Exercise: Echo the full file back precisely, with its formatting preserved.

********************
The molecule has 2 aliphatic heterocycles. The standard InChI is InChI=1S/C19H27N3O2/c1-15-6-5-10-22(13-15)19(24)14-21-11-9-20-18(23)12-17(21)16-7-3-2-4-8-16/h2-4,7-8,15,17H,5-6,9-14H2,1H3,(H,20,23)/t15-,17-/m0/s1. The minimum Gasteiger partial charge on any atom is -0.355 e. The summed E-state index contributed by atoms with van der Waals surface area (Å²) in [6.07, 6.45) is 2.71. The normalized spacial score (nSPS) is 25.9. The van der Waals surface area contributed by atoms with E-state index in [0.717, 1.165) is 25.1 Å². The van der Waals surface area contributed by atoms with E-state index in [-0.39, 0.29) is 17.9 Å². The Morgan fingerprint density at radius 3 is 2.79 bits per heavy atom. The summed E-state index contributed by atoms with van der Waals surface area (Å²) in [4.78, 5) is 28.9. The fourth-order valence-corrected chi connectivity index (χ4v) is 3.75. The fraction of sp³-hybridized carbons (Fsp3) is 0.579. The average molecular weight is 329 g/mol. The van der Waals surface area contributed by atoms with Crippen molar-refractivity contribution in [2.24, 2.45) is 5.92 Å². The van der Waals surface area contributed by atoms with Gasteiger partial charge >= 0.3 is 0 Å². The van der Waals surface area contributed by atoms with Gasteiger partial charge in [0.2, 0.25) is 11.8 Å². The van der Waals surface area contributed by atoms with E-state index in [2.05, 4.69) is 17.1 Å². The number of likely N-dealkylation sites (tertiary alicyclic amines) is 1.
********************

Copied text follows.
The molecule has 2 aliphatic heterocycles. The standard InChI is InChI=1S/C19H27N3O2/c1-15-6-5-10-22(13-15)19(24)14-21-11-9-20-18(23)12-17(21)16-7-3-2-4-8-16/h2-4,7-8,15,17H,5-6,9-14H2,1H3,(H,20,23)/t15-,17-/m0/s1. The minimum Gasteiger partial charge on any atom is -0.355 e. The summed E-state index contributed by atoms with van der Waals surface area (Å²) in [6.07, 6.45) is 2.71. The normalized spacial score (nSPS) is 25.9. The van der Waals surface area contributed by atoms with E-state index in [0.717, 1.165) is 25.1 Å². The van der Waals surface area contributed by atoms with E-state index in [-0.39, 0.29) is 17.9 Å². The Morgan fingerprint density at radius 3 is 2.79 bits per heavy atom. The summed E-state index contributed by atoms with van der Waals surface area (Å²) in [4.78, 5) is 28.9. The fourth-order valence-corrected chi connectivity index (χ4v) is 3.75. The fraction of sp³-hybridized carbons (Fsp3) is 0.579. The average molecular weight is 329 g/mol. The van der Waals surface area contributed by atoms with Crippen molar-refractivity contribution in [2.24, 2.45) is 5.92 Å². The van der Waals surface area contributed by atoms with Gasteiger partial charge >= 0.3 is 0 Å². The van der Waals surface area contributed by atoms with Gasteiger partial charge in [0.2, 0.25) is 11.8 Å². The van der Waals surface area contributed by atoms with E-state index in [2.05, 4.69) is 17.1 Å². The number of likely N-dealkylation sites (tertiary alicyclic amines) is 1.